#tbt: Change is Hard? (part 2)

This post originally appeared on April 12, 2016.

Yesterday, I brought up the idea that our bodies aren't wired for change. We establish habits and then we tend to stick with them, even as the world changes around us and within us.

Sooner or later, though, we are confronted with a habit that has to change - and we usually experience some level of resistance as we set out to re-wire our brains.

The perception of a threat, or the desire to change an ingrained habit, triggers a physiological response. Hormones surge to ensure that we are ready to respond, you know it as the "fight or flight" response.

Funny little quirk of nature, though - our brains can't always tell the difference between what's real and what's imagined. Our stress response is in many ways the same whether we're being chased by a bear or being chased by our bank balance.

Going rogue and not following the smooth grooves of our behavior patterns leads to resistance. Changes in activity level results in muscle or joint pain until we adapt to the new normal; changes in what we consume results in cravings or withdrawal symptoms; changes in thinking results in feeling disconnected or unsteady...just a few examples of modern-day tigers chasing our change impulses back underground.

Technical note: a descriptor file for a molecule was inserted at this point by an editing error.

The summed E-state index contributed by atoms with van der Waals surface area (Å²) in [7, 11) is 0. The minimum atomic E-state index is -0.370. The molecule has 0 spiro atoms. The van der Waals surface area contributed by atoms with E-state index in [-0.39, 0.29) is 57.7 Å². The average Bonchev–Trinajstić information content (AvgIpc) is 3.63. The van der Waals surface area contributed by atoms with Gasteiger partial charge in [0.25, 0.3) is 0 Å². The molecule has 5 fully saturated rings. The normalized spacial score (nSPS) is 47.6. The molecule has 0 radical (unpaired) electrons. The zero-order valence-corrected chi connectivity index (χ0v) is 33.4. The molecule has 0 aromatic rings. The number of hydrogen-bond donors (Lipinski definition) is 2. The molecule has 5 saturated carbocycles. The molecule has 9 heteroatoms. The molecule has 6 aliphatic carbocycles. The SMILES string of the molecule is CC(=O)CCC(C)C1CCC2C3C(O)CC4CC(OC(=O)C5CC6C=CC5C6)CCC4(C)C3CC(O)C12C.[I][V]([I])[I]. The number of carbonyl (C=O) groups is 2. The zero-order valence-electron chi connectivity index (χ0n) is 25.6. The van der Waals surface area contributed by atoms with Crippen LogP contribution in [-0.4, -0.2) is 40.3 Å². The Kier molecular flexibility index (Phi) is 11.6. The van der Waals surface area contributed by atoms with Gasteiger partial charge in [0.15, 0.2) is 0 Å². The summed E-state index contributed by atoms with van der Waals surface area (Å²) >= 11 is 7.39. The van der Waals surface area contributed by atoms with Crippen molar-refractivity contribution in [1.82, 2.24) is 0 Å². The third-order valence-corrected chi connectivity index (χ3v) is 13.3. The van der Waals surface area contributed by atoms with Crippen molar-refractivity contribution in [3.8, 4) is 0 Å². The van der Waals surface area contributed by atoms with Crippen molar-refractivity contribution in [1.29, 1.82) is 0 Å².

Here's the thing, though. While your body and your mind aren't always the first in line for change, your spirit doesn't feel the pain in change. Your spirit is neutral about change - it's neither good nor bad, on the spirit level it simply is.

Sooo...if the spirit doesn't experience change as painful, why not start making changes on that level? Start with spirit, get the mind on board, and then bring the body into the picture?

Let your spirit hold the idea of change until you can wrap your mind around it. Invite the mind to sit with it as a picture, a theory, until it starts to feel normal. Then the body can step into the new picture with some degree of familiarity, and it will not feel so hard.

Believe it (spirit). See it (mind). Have it (body). <- That's what we call creating a mock-up, by the way. Some people call it creative visualization, some call it manifesting...all the same.

If you can believe in the idea, then see it in more definitive terms, you can do it. Some people say they need to see something to believe it. I'm more likely to see it if I believe it first. Are you with me?

Think about a change you'd like to make. Break it down into three parts, one for each aspect of your being. It can be done for change in any area: financial, relationship, career, health, any experience.

Believe the change is already happening. See it unfolding - cement it in your mind. Sit in the new picture.

And notice what happens.

Barbara HolbrookComment